Yes, hair can turn pink for a variety of reasons. The most common causes are hair dye, damage from chemical processing, sun exposure, chlorine exposure, medications, and nutrient deficiencies.
To stop hair from turning pink, it’s important to avoid damaging hair chemicals, treat hair gently, use clarifying shampoos, get toner treatments, protect hair from sun, take supplements if deficient, and see a doctor about potential medication causes.
You can also prevent your hair from turning pink in the first place by limiting chemical treatments, using violet shampoos regularly, protecting hair from sun damage, taking supplements, and getting regular trims and deep conditioning.
Blonde hair can turn pink when warm underlying pigments show through porous, damaged hair shafts. While subtle pink hues can rarely occur naturally, bright pink hair is always artificial.
Proper hair care helps keep natural and chemically lightened blonde hair free of unwanted pink tones.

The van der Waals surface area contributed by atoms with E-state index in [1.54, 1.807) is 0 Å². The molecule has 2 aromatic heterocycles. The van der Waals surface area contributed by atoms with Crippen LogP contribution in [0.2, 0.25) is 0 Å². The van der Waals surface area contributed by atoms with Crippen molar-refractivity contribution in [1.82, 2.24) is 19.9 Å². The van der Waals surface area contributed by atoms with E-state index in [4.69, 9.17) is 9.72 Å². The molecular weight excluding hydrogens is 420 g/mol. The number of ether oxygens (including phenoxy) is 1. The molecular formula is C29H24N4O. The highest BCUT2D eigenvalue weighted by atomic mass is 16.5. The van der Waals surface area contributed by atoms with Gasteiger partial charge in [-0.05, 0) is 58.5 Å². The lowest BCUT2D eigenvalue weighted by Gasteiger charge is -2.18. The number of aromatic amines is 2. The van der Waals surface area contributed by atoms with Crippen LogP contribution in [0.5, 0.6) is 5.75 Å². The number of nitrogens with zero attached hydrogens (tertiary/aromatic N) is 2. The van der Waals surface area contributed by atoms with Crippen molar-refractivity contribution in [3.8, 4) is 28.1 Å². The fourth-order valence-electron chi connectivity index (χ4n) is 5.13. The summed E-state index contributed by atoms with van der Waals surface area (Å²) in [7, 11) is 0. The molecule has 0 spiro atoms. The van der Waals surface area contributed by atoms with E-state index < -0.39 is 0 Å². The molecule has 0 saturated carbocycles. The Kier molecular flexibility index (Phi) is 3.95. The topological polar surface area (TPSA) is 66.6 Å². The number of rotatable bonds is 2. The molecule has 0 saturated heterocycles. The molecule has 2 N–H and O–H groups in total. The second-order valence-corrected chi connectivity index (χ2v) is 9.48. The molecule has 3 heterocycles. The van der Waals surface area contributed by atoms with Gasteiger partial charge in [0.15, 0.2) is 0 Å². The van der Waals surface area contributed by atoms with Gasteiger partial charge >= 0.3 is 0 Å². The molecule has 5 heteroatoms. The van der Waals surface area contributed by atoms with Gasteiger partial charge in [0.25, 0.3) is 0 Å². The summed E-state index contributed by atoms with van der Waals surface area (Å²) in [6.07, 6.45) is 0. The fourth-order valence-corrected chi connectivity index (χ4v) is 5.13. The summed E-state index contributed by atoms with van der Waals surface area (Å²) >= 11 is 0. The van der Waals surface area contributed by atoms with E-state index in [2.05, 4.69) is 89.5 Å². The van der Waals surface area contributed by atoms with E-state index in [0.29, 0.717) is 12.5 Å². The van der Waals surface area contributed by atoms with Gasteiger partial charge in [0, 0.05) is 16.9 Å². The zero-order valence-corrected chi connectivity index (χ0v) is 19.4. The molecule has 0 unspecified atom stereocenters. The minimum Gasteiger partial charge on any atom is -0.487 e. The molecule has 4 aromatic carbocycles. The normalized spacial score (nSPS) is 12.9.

This article will explore how hair turns pink, tips for treating existing pink hair, prevention advice, why blonde hair goes pink, and whether pink hair can occur naturally.
Why is My Hair Turning Pink?
Yes, it is possible for hair to turn pink. There are a few potential causes of pink hair that are important to understand.
How does hair turn pink?
Hair can turn pink for a variety of reasons. Here are some of the most common causes of pink hair:
- Using hair dye or toners with pink or red tones. This is the most common reason. The pink tones can stain hair that is light blonde or gray.
- Chemical processing damage. Bleaching, permanent waving, or relaxing hair can damage and alter hair cuticles, allowing unusual tones like pink to show through.
- Sun exposure. The sun’s UV rays can interact with hair chemicals and cause discoloration or odd tones like pink.